1 “How’s business?” is often the first question people ask. Is your business at or above forecast and accelerating?
2. As Diana Ross sings in the theme song from Mahogany says, “Do you know where you’re going to?” Do you have a written business plan that is known by all your managers and guides their activities and decision making?
3. People want to know how to make their company successful. Do you have clear business goals and do your employees understand their specific role in achieving them?
4. Our people take personal ownership in creating success for our company. Who has the ability within the organization to make decisions and do the right things to achieve goals to which all have agreed and committed?
5. Do what you do best. That is what made you successful in the first place. What are your core competencies? How are these reflected in your business plans?
6. Fire fighting is draining and not overly productive in a comparative sense. Have you identified the key challenges and bottlenecks facing the company and do you have a specific plan in place to address each issue?
7. Branding and positioning can mean higher margins. We have written about that here before. Do you have a clear marketing and sales positioning for both the company and your products?
8. Business experts agree that you have to meet customer needs. Do you delight your customers? Is there a clear customer focus across the organization? How often is someone from your senior management team in contact with your top 5 clients?
9. Accurate forecasts mean profitability from better use of resources. Are your revenue and profit results usually very close to forecast?
10. Focus on the bottom line and the impact of actions on it makes for successful businesses. Are your financial measures and results understood broadly beyond just the executives?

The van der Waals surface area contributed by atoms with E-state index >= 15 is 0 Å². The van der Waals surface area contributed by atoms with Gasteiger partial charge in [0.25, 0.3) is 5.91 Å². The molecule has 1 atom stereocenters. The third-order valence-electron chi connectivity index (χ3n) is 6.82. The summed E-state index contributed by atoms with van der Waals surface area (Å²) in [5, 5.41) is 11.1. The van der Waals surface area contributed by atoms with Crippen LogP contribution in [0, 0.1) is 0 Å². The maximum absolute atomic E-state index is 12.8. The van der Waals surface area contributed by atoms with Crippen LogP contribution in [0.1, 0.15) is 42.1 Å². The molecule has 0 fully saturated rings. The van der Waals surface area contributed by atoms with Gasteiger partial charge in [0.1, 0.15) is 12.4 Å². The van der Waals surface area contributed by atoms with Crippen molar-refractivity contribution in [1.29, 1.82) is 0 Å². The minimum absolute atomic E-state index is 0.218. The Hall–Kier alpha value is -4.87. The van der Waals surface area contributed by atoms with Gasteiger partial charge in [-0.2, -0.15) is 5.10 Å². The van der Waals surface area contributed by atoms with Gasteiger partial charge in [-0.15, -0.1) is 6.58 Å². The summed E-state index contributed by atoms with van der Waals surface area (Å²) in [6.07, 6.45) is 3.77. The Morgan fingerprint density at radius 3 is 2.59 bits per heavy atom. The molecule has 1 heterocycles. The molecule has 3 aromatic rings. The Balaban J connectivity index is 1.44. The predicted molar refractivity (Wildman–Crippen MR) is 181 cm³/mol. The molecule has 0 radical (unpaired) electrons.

11. What you measure gets attention. Do you have clear metrics that measure the progress on each of your business plan strategies and the advancement toward your long term goals?
12. A learning organization is a growing organization said Jack Welch, ex-CEO of General Electric. Is it acceptable to take risks in the organization? How is the learning captured?
13. Do you take advantage of the synergies of working with other companies to extend your effectiveness? Do you have alliances with other companies that extend your capabilities cost effectively?
14. Bill Gates said “R&D is the lifeblood of long term company success.” In the U.S., a typical ratio of R&D for an industrial company is about 3.5% of revenues, high technology companies between 7-14& and pharmaceutical companies 14-25%. Are you growing your investment in the future of your company?
15. A great percentage of new products fail in the marketplace because they are not well thought out from the customer or the supply chain point of view. Do new products make up a growing percentage of your business and are their market introductions at or ahead of forecast?
16. Speed, efficiency and profitability can be accelerated from sound processes in all aspects of the business. How sound are your processes?
17. Information overload is common and yet many can’t get the information they need, on a timely basis, to do their jobs properly. Are your people able to get the information they need to perform effectively?
18. The 80/20 rule is true for employees, both in terms of their impact and in reverse terms as to how much of management time they take. The best employees contribute the most. The least effective take the most management time. What are your plans for motivating and retaining your best employees? How will you manage out the least effective?
How did you do? What are your weakspots?
Let us know how we can help.
Maver Management Group